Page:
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  1. #1
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    Sep. 15, 2002
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    Question Excercises for teaching to bring up those front legs?

    I have a lovely young hunter whom I would like to train to bring her front legs up a little higher and tighter over the hunter fences. I realize her natural ability will always be to lift her head and "reach" a little over the fences rather then staying round and really bringing her knees up to her chin but are there any specific things I could work on at home to try and improve the overall picture over the fences. Trotting poles, back strengthing excercises, gridwork patterns ?????



  2. #2
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    Feb. 22, 2000
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    Landing rails. Lots of larger trot fences with landing rails, canter oxers with landing rails. You also want to avoid draw reins to the chest, but do a lot of your work in draw reins to the belly (through a yoke if you are jumping obviously) or a chambon. The rider too has to be very careful to stay way down, past the point where a rail would be even if there isn't one. You can put a little reach in them, but as you say, stiffness through the neck and shoulder is very hard to fix.



  3. #3
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    Aug. 16, 2009
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    Slicing fences helped one of my horses learn to jump better. Rolling out the ground lines a little to teach them to jump from a bigger, longer spot (gives them time to clear their shoulders). Take off and landing rails set a tad on the longer side (set too short will make them jump over their shoulders). Some horses respond well to grids. One BNT would have someone drop the rail (opposite idea of poling) when the horse went over and he didn't like the sound so he learned to pick up his feet (and went from a $20k horse to a $200k horse).

    Make sure the saddle fits and the horse is comfortable. Back and shoulder pain will make it difficult to get desired results.

    Always wear a helmet!! Good luck.



  4. #4
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    Jun. 17, 2001
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    Default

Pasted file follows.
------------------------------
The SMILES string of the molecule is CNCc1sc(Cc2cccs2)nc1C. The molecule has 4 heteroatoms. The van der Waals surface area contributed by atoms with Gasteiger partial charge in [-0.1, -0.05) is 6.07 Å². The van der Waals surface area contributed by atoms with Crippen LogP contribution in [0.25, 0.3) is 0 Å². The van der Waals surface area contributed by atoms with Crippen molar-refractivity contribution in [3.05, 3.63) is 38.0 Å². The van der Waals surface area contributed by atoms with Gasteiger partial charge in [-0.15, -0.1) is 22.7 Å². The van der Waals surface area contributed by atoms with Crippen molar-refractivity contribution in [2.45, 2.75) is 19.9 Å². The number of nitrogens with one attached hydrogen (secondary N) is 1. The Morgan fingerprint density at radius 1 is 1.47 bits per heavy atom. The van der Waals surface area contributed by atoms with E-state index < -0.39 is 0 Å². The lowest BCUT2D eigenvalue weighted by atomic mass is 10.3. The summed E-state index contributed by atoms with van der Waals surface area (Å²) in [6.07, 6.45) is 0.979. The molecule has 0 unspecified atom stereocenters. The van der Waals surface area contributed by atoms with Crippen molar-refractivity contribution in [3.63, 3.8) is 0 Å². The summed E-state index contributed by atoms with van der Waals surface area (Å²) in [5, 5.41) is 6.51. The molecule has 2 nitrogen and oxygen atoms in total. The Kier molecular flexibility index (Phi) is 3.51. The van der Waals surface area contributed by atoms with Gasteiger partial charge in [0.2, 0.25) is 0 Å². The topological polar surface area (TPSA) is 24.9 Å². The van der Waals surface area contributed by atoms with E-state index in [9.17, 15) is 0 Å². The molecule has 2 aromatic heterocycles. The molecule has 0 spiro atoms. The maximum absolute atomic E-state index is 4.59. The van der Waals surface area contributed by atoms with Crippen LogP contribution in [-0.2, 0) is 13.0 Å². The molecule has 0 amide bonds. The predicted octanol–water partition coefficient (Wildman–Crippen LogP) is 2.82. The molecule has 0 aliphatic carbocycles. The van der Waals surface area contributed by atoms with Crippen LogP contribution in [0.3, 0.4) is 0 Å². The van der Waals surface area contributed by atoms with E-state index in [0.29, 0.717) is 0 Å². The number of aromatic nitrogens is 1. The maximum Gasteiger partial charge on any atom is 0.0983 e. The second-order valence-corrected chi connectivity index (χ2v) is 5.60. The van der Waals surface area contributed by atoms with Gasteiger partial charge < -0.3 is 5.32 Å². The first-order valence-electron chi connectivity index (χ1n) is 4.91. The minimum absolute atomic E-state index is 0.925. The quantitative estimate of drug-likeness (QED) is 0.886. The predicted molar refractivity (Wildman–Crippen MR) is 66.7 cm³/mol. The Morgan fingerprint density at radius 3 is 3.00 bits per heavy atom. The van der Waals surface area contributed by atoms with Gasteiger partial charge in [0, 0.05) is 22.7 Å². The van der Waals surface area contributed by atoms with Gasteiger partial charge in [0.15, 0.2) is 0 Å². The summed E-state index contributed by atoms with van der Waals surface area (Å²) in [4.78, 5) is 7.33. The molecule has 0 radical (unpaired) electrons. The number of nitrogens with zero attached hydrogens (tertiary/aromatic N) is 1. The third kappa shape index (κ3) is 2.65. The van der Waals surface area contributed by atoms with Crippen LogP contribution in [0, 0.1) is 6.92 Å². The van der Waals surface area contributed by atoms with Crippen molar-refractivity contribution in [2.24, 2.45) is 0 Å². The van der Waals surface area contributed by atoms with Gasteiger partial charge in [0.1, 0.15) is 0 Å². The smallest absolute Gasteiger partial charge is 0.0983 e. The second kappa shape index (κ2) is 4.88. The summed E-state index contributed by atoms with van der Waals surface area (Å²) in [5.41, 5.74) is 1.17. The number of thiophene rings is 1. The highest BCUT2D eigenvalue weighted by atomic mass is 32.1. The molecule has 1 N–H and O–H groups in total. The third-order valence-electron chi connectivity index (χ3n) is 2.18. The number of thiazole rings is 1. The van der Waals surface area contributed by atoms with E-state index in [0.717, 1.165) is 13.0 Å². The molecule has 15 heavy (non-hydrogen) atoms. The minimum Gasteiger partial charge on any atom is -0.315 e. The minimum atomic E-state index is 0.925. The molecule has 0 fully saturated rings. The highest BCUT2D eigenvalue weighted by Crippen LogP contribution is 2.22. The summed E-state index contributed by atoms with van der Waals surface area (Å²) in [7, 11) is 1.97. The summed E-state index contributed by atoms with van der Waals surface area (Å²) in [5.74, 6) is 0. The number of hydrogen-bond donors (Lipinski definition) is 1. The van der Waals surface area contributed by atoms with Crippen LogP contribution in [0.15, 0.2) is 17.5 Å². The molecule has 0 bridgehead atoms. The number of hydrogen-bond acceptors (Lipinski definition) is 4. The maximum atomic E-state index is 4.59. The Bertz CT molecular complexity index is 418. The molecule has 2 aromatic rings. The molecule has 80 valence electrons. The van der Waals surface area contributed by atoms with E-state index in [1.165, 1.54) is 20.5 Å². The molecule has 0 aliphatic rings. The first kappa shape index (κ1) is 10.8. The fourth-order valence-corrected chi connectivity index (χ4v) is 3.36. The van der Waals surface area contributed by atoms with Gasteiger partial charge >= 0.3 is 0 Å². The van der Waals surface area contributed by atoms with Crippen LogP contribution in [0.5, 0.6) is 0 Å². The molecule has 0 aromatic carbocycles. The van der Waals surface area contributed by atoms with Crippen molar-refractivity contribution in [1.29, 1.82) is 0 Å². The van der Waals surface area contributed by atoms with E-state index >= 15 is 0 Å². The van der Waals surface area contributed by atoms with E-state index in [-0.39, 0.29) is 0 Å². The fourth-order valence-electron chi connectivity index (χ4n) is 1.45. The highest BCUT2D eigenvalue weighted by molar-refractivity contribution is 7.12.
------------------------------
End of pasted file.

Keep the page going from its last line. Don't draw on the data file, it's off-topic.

Cboylen's suggestions are dead on. So are the others...and I'll add small, square oxers with some width to them sharpen most of them up.

    I'd avoid repeating the same jumps too many times or making a big deal about jumping in general as well as not just drilling, drilling, drilling back and forth up and down the same line.

    If you make the jumps and the excercises more interesting and less repetitive, it may keep her more interested in using that neck to learn to look and judge. An awful lot of them are just dull because they are bored and see no need to pay much attention to where their feet are or even care if they rub.

    Try spicing your fences up a little too, flowers, tarps. Make her want to reach down to take a peek and get those front feet well over. Your landing and take off rails will do the same thing, make her have to be a little careful and start looking instead of evading.

    Hit your flatwork too-she has to round for you and reach out and down a bit there first before she can arrange herself that way over a fence.
    When opportunity knocks it's wearing overalls and looks like work.

    The horse world. Two people. Three opinions.



  5. #5
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    Sep. 15, 2002
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    Thanks CBoylen..I was hoping you would respond with your excellent suggestions as usual And everyone else too.....thanks guys. I don't use drawreins (just my pet peeve on those) nor does my trainer. But I think one of you had it bang on...I think she is bored. Her temperment is so quiet and she takes everything in stride and can jump anything so easily anyway I guess she figures why bother to put in the extra effort.

    I will try to make the fences more interesting to her and of course the landing rail idea is an easy remedy too. I ride her on the flat almost in a dressage frame already as she naturally tends to go that way but I can drop the reins out and let her extend for more of a hunter way of going. She usually pins quite high in the flat classes.

    As I mentioned when the fences go up her whole jumping position changes....perhaps more of a challenge for her? OK off to try your ideas....



  6. #6
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    Jun. 22, 2009
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    California
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    Ramped jumps and hogsbacks on a lunge line so the rider/saddle are not interfering with form. I use a lariat headstall so the horse can't learn on me and so I can give a correction immediately (reward is doing nothing). I start out low - 12-18" - and work up over a few weeks to 3' -4' depending on the age of the horse. I end a session when the horse has 2 or 3 jumps in good form. I make a big fuss over the horse after every good jump. I say nothing for bad landings, take-offs, etc. I will stop the horse if I think their approach is dangerous. I yell if they try to run out (never allowed!). I do not let the horse jump under saddle until the lunge line jumps are exactly what I want.
    Cindy Bergmann
    Canterbury Court
    559-903-4814
    www.canterbury-court.com



  7. #7
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    Aug. 12, 2001
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    Canterbury Court - LOVE this idea. (Was lurking on thread! ) Thanks very much for the tip. I'd always rather use something that helps the HORSE figure it out. This will serve nicely! Thank you!
    "The standard you walk by is the standard you accept."--Lt. Gen. David Morrison, Austalian Army Chief



  8. #8
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    Apr. 1, 2006